…in a fast-flowing digital media environment with constant accusations and leaks, political actors seek to gain the upper hand through competing scandal-making…
Our understanding of HLO is deepened in several ways by sociological works on scandal. First, scandal is prevalent across different moral contexts, leading to a focus on its mechanics rather than content. Second, the truth as revealed by scandal is always contested and challenged. Sometimes it is even simulated. Third, in a fast-flowing digital media environment with constant accusations and leaks, political actors seek to gain the upper hand through competing scandal-making, jostling to be kāshif rather than makshūf. Cases of HLO in U.S. politics demonstrate how hacking tools are the fulcrum of this struggle over identities, altering the balance of power between adversaries. The use of cyber tools brings the identity of whistleblower (kāshif al-ʾasrār, leaker of secrets) close to that of hacker (hakar, mukhtariq). When the hack becomes the focus of moral judgment and attention, rather than the leak itself, the kāshif becomes the makshūf.
HLO in U.S. Politics
The selected cases of HLO examined in this section all took place in the United States in the three years following the 2016 U.S. presidential election. This section provides an overview of the publicly available detail of each case in chronological order. The four cases, and selected characteristics, are summarized in Table 1. The cases were selected to keep the political and media environment constant as far as possible, in comparison to selecting cases from other countries. They were also selected because all four subjects are political actors of some form, even if they do not all hold official positions in government. Only one (Al-Otaiba) has such a position (as the UAE ambassador); the others are politically influential due to their connections and/or financial power. As such, the concept of politics I use for case selection is broad, encapsulating other individuals and organizations that have a significant influence over knowledge, policy, and action.46
In each case, as will become clear in the overviews, the individuals involved are enmeshed in a variety of schemes and relationships with Gulf leaders, local governments, or influential companies (and the three overlap to a significant extent). Consequently, these cases were selected not only because they all take place within the scope of U.S. politics, but also because they illustrate how domestic politics in the United States are inseparable from U.S. foreign policy, especially in the Middle East.47 Some media commentators cited below have therefore described the United States as merely a “battleground” for Gulf rivalries, but this goes too far in the opposite direction. Although U.S. politics is clearly not immune to the influences of other states, the United States is not a neutral place for Gulf struggles to play out: Domestic divisions and coalitions matter just as much as foreign interests or objectives.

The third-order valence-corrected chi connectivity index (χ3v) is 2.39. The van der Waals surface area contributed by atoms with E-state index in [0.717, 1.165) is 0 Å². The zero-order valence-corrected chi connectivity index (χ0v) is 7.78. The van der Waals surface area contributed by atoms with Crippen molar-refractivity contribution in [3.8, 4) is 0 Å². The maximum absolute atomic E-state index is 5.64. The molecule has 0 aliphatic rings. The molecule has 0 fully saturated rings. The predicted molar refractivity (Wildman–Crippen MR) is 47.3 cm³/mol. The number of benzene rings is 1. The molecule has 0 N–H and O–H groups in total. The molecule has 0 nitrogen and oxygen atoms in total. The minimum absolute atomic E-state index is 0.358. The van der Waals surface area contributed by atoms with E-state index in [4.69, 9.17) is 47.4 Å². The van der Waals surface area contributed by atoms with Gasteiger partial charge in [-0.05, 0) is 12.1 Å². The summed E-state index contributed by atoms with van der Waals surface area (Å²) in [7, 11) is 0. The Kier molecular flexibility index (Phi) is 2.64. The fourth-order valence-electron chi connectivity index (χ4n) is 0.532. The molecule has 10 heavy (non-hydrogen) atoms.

|Subject of leak||Farhad Azima||Yusuf Al-Otaiba||Elliot Broidy||Jeff Bezos|
|Date of first leak||October 22, 2016||June 2, 2017||March 2, 2018||January 21, 2019|
|Public attribution (denied, all cases)||UAE/Iran||Qatar/Russia||Qatar||Saudi Arabia|
|Leaker's assumed identify||—||Activist||Activist||—|
|Intermediaries allegedly involved||PR agencies||—||PR agencies, cyber security companies||Commercial spyware company|
|Type of release||Coordinated with papers of record||Coordinated with papers of record||Coordinated with papers of record||Coordinated with tabloid|
|Type of scandal||Financial, political||Moral, financial, political||Financial, political||Moral|
|Responses from subject of leak||Lawsuits||Downplay relevance||Media messaging, lawsuits, technical investigation||Media messaging, lawsuits, technical investigation|
|Format||Emails, documents, iCloud||Email scans, emails||Emails, documents||Texts, photos|
Table 1: Selected HLO in U.S. Politics
Farhad Azima is an Iranian-American businessman in the aviation sector who was reportedly an asset for the CIA during the Iran-Contra scandal in the 1980s.48 He was also named as the owner of a British Virgin Islands-based air transport company in the Panama Papers, a leak exposing corruption in tax havens, in early 2016. On Oct. 22, 2016, the UAE newspaper The National stated that Azima and the investment fund of the emirate Ras Al-Khaimah (RAKIA) had issued simultaneous lawsuits on Sept. 30, 2016, against each other in Washington, D.C. and London, regarding his role as a broker for a hotel purchase in Tbilisi, Georgia. Later lawsuits suggested that the dispute also involved accusations of arbitrary detention and prisoner abuse in Ras Al-Khaimah. Azima’s 2016 submission claimed that “a massive volume of emails and other electronic data” had been taken by RAKIA through an intrusion into his computers in August 2016.49
RAKIA denied the claim and sympathetic Arab media only covered RAKIA’s submission.50 Later court documents stated that Azima’s devices had first been compromised in October 2015, and then in mid-2016 websites had appeared with names such as “Farhad Azima Scammer,” including BitTorrent links to Azima’s emails and iCloud data.51 Eight months later, on June 21, 2017, the Associated Press published an article on Azima’s past relying on “a recently obtained collection of tens of thousands of emails his lawyers say was stolen by hackers.”52 This was accompanied by a separate article detailing how contact between Azima and Wall Street Journal correspondent Jay Solomon had led the paper to terminate Solomon’s contract. The Wall Street Journal claimed that Solomon had violated ethical obligations and professional standards in his contact with Azima.53